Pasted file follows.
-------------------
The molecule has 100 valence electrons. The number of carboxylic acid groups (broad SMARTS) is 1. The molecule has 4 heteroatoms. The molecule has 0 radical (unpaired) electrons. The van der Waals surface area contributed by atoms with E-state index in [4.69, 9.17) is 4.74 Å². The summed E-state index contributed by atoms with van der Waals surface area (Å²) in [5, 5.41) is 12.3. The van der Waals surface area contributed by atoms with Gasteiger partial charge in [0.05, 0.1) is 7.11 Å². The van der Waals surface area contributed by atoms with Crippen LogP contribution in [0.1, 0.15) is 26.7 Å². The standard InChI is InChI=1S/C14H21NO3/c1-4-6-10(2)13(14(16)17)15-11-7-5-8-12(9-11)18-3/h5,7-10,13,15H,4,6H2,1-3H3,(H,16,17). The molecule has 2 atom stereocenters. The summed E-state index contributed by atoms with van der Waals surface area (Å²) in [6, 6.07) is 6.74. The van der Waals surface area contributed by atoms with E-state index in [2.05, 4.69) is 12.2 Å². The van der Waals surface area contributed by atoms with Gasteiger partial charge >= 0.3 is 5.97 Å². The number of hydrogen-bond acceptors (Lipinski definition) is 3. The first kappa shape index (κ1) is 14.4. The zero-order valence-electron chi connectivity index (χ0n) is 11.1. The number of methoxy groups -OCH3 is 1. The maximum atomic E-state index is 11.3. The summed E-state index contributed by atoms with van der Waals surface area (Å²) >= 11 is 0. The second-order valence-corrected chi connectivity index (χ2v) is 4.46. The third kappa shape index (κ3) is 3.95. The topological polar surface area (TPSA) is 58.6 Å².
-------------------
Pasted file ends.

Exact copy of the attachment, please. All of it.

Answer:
The molecule has 100 valence electrons. The number of carboxylic acid groups (broad SMARTS) is 1. The molecule has 4 heteroatoms. The molecule has 0 radical (unpaired) electrons. The van der Waals surface area contributed by atoms with E-state index in [4.69, 9.17) is 4.74 Å². The summed E-state index contributed by atoms with van der Waals surface area (Å²) in [5, 5.41) is 12.3. The van der Waals surface area contributed by atoms with Gasteiger partial charge in [0.05, 0.1) is 7.11 Å². The van der Waals surface area contributed by atoms with Crippen LogP contribution in [0.1, 0.15) is 26.7 Å². The standard InChI is InChI=1S/C14H21NO3/c1-4-6-10(2)13(14(16)17)15-11-7-5-8-12(9-11)18-3/h5,7-10,13,15H,4,6H2,1-3H3,(H,16,17). The molecule has 2 atom stereocenters. The summed E-state index contributed by atoms with van der Waals surface area (Å²) in [6, 6.07) is 6.74. The van der Waals surface area contributed by atoms with E-state index in [2.05, 4.69) is 12.2 Å². The van der Waals surface area contributed by atoms with Gasteiger partial charge >= 0.3 is 5.97 Å². The number of hydrogen-bond acceptors (Lipinski definition) is 3. The first kappa shape index (κ1) is 14.4. The zero-order valence-electron chi connectivity index (χ0n) is 11.1. The number of methoxy groups -OCH3 is 1. The maximum atomic E-state index is 11.3. The summed E-state index contributed by atoms with van der Waals surface area (Å²) >= 11 is 0. The second-order valence-corrected chi connectivity index (χ2v) is 4.46. The third kappa shape index (κ3) is 3.95. The topological polar surface area (TPSA) is 58.6 Å².